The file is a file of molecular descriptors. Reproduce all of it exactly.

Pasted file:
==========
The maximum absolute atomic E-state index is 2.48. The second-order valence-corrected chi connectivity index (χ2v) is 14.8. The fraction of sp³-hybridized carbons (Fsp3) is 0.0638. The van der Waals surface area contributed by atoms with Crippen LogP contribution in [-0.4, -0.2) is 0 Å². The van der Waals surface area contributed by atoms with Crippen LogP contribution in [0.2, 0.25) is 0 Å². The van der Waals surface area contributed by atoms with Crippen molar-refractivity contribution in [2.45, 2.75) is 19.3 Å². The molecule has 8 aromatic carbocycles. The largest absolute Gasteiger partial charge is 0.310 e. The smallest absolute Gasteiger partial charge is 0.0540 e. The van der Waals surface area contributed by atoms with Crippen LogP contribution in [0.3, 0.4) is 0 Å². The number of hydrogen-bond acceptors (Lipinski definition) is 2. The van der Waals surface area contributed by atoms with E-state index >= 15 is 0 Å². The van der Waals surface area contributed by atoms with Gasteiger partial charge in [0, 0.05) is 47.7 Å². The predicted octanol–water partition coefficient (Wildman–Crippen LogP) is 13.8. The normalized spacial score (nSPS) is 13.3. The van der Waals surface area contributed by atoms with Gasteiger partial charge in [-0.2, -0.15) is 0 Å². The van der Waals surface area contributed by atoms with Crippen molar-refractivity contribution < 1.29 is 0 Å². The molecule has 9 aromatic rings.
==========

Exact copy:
The maximum absolute atomic E-state index is 2.48. The second-order valence-corrected chi connectivity index (χ2v) is 14.8. The fraction of sp³-hybridized carbons (Fsp3) is 0.0638. The van der Waals surface area contributed by atoms with Crippen LogP contribution in [-0.4, -0.2) is 0 Å². The van der Waals surface area contributed by atoms with Crippen LogP contribution in [0.2, 0.25) is 0 Å². The van der Waals surface area contributed by atoms with Crippen molar-refractivity contribution in [2.45, 2.75) is 19.3 Å². The molecule has 8 aromatic carbocycles. The largest absolute Gasteiger partial charge is 0.310 e. The smallest absolute Gasteiger partial charge is 0.0540 e. The van der Waals surface area contributed by atoms with Crippen LogP contribution in [0.3, 0.4) is 0 Å². The number of hydrogen-bond acceptors (Lipinski definition) is 2. The van der Waals surface area contributed by atoms with E-state index >= 15 is 0 Å². The van der Waals surface area contributed by atoms with Gasteiger partial charge in [0, 0.05) is 47.7 Å². The predicted octanol–water partition coefficient (Wildman–Crippen LogP) is 13.8. The normalized spacial score (nSPS) is 13.3. The van der Waals surface area contributed by atoms with Gasteiger partial charge in [-0.2, -0.15) is 0 Å². The van der Waals surface area contributed by atoms with Crippen molar-refractivity contribution < 1.29 is 0 Å². The molecule has 9 aromatic rings.